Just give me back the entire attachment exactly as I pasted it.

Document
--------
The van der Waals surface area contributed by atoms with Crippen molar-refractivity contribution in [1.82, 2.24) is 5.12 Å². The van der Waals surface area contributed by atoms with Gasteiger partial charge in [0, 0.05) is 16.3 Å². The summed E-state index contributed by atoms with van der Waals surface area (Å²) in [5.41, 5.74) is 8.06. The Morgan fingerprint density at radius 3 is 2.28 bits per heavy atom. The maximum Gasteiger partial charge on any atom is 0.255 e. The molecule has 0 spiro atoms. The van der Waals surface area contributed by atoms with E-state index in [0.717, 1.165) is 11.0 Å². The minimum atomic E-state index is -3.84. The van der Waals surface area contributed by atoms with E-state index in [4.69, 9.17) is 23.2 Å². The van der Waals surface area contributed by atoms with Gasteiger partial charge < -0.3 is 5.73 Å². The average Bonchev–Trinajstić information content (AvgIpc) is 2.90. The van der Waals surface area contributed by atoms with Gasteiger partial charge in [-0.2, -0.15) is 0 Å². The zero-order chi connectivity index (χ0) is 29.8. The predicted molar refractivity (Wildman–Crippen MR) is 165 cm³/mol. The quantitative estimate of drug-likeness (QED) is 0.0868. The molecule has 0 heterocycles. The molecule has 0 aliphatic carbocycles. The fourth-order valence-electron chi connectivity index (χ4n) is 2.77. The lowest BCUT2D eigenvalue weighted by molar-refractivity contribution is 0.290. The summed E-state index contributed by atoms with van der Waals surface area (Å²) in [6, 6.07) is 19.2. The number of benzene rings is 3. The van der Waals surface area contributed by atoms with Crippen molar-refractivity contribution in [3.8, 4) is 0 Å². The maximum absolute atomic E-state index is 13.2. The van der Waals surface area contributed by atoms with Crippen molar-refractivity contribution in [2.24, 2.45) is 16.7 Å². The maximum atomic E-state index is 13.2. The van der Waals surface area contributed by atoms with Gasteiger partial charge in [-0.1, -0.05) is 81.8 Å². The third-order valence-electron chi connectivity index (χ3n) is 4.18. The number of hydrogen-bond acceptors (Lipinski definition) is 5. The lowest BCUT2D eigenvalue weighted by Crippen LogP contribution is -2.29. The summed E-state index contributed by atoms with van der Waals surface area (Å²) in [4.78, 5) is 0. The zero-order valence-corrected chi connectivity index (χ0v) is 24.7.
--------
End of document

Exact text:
The van der Waals surface area contributed by atoms with Crippen molar-refractivity contribution in [1.82, 2.24) is 5.12 Å². The van der Waals surface area contributed by atoms with Gasteiger partial charge in [0, 0.05) is 16.3 Å². The summed E-state index contributed by atoms with van der Waals surface area (Å²) in [5.41, 5.74) is 8.06. The Morgan fingerprint density at radius 3 is 2.28 bits per heavy atom. The maximum Gasteiger partial charge on any atom is 0.255 e. The molecule has 0 spiro atoms. The van der Waals surface area contributed by atoms with E-state index in [0.717, 1.165) is 11.0 Å². The minimum atomic E-state index is -3.84. The van der Waals surface area contributed by atoms with E-state index in [4.69, 9.17) is 23.2 Å². The van der Waals surface area contributed by atoms with Gasteiger partial charge < -0.3 is 5.73 Å². The average Bonchev–Trinajstić information content (AvgIpc) is 2.90. The van der Waals surface area contributed by atoms with Gasteiger partial charge in [-0.2, -0.15) is 0 Å². The zero-order chi connectivity index (χ0) is 29.8. The predicted molar refractivity (Wildman–Crippen MR) is 165 cm³/mol. The quantitative estimate of drug-likeness (QED) is 0.0868. The molecule has 0 heterocycles. The molecule has 0 aliphatic carbocycles. The fourth-order valence-electron chi connectivity index (χ4n) is 2.77. The lowest BCUT2D eigenvalue weighted by molar-refractivity contribution is 0.290. The summed E-state index contributed by atoms with van der Waals surface area (Å²) in [6, 6.07) is 19.2. The number of benzene rings is 3. The van der Waals surface area contributed by atoms with Crippen molar-refractivity contribution in [3.8, 4) is 0 Å². The maximum absolute atomic E-state index is 13.2. The van der Waals surface area contributed by atoms with Crippen molar-refractivity contribution in [2.24, 2.45) is 16.7 Å². The maximum atomic E-state index is 13.2. The van der Waals surface area contributed by atoms with Gasteiger partial charge in [-0.1, -0.05) is 81.8 Å². The third-order valence-electron chi connectivity index (χ3n) is 4.18. The number of hydrogen-bond acceptors (Lipinski definition) is 5. The lowest BCUT2D eigenvalue weighted by Crippen LogP contribution is -2.29. The summed E-state index contributed by atoms with van der Waals surface area (Å²) in [4.78, 5) is 0. The zero-order valence-corrected chi connectivity index (χ0v) is 24.7.